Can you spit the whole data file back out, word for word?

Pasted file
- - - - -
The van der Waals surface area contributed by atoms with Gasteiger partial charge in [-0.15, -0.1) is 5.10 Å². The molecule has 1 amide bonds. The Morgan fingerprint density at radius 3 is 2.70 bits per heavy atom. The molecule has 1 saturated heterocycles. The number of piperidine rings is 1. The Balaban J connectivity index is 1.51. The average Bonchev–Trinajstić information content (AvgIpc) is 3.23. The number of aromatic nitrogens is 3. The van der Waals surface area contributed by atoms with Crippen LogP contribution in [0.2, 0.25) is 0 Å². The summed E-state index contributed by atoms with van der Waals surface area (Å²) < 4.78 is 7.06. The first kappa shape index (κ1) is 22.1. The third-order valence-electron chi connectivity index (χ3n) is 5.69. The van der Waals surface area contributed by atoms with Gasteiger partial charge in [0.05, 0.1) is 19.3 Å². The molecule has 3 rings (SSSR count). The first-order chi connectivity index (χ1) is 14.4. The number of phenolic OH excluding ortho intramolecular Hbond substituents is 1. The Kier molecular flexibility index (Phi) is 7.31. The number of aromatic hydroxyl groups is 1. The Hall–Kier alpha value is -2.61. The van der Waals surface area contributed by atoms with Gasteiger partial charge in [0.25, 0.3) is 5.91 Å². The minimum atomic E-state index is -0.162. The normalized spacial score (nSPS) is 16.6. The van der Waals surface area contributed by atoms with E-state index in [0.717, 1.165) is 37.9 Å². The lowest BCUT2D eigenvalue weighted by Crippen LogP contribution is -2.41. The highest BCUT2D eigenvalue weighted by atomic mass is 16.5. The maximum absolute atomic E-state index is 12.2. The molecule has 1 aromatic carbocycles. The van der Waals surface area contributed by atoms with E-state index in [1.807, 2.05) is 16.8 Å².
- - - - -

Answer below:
The van der Waals surface area contributed by atoms with Gasteiger partial charge in [-0.15, -0.1) is 5.10 Å². The molecule has 1 amide bonds. The Morgan fingerprint density at radius 3 is 2.70 bits per heavy atom. The molecule has 1 saturated heterocycles. The number of piperidine rings is 1. The Balaban J connectivity index is 1.51. The average Bonchev–Trinajstić information content (AvgIpc) is 3.23. The number of aromatic nitrogens is 3. The van der Waals surface area contributed by atoms with Crippen LogP contribution in [0.2, 0.25) is 0 Å². The summed E-state index contributed by atoms with van der Waals surface area (Å²) < 4.78 is 7.06. The first kappa shape index (κ1) is 22.1. The third-order valence-electron chi connectivity index (χ3n) is 5.69. The van der Waals surface area contributed by atoms with Gasteiger partial charge in [0.05, 0.1) is 19.3 Å². The molecule has 3 rings (SSSR count). The first-order chi connectivity index (χ1) is 14.4. The number of phenolic OH excluding ortho intramolecular Hbond substituents is 1. The Kier molecular flexibility index (Phi) is 7.31. The number of aromatic hydroxyl groups is 1. The Hall–Kier alpha value is -2.61. The van der Waals surface area contributed by atoms with Gasteiger partial charge in [0.25, 0.3) is 5.91 Å². The minimum atomic E-state index is -0.162. The normalized spacial score (nSPS) is 16.6. The van der Waals surface area contributed by atoms with E-state index in [0.717, 1.165) is 37.9 Å². The lowest BCUT2D eigenvalue weighted by Crippen LogP contribution is -2.41. The highest BCUT2D eigenvalue weighted by atomic mass is 16.5. The maximum absolute atomic E-state index is 12.2. The molecule has 1 aromatic carbocycles. The van der Waals surface area contributed by atoms with E-state index in [1.807, 2.05) is 16.8 Å².